This 1.5 day invite-only workshop on “Mathematical Challenges Associated with Failure of Brittle Materials”, will bring a diverse group of mathematicians and statisticians together with a group of researchers with expertise in brittle failure. This workshop will be held May 20-21, 2019 on the campus of Johns Hopkins University in Baltimore, Maryland and is sponsored by the US Army Research Office (ARO).
Brittle materials play a central role in infrastructure, security, electronic devices, and resource availability, and include ceramics, cements, various composites, glass, and rocks. Despite significant advances in the design and prediction of the quasi-static and dynamic performance of brittle materials, there remain many challenges associated with their design and synthesis, computational modeling, and experimental testing. Many of these challenges involve mathematical concepts such as incorporating uncertainty into models, understanding and controlling spatial correlations between flaws and defects, and validating computational models using a small number of experiments.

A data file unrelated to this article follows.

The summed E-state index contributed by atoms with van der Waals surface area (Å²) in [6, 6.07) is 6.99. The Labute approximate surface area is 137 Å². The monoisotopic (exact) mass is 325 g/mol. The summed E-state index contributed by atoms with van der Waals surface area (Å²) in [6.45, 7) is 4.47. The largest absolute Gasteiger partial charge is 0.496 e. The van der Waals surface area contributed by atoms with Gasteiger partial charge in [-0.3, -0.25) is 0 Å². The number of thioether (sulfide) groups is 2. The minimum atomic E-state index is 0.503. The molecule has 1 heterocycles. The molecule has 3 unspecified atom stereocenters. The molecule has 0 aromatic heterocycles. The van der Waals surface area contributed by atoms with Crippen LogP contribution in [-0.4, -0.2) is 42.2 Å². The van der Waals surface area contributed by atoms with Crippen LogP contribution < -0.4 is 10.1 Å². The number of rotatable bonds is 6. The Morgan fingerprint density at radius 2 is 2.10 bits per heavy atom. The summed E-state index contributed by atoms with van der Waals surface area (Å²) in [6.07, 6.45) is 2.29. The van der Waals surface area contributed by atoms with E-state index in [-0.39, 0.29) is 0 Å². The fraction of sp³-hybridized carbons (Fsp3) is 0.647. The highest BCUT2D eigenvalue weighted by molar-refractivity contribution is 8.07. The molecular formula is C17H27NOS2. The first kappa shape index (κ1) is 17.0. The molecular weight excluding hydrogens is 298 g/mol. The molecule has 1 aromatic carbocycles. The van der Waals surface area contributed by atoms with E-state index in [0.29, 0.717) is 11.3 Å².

The goal of this workshop is to bring new perspectives to the challenges associated with failure of brittle materials. Leading experts in various branches of mathematics and statistics will be brought together with researchers employing theory, models, and experiments to study brittle failure, in an effort to generate new and novel ideas for future research that can overcome current mathematical bottlenecks. The specific topics to be discussed at the workshop will be finalized after discussions with prospective participants, but may include the use of uncertainty quantification, stochastic differential equations, and probability theory and statistics in synthesis, modeling, and testing protocols for brittle materials.
If you are interested in attending please email Bess Bieluczyk, email@example.com. All requests will be reviewed and approved by the steering committee.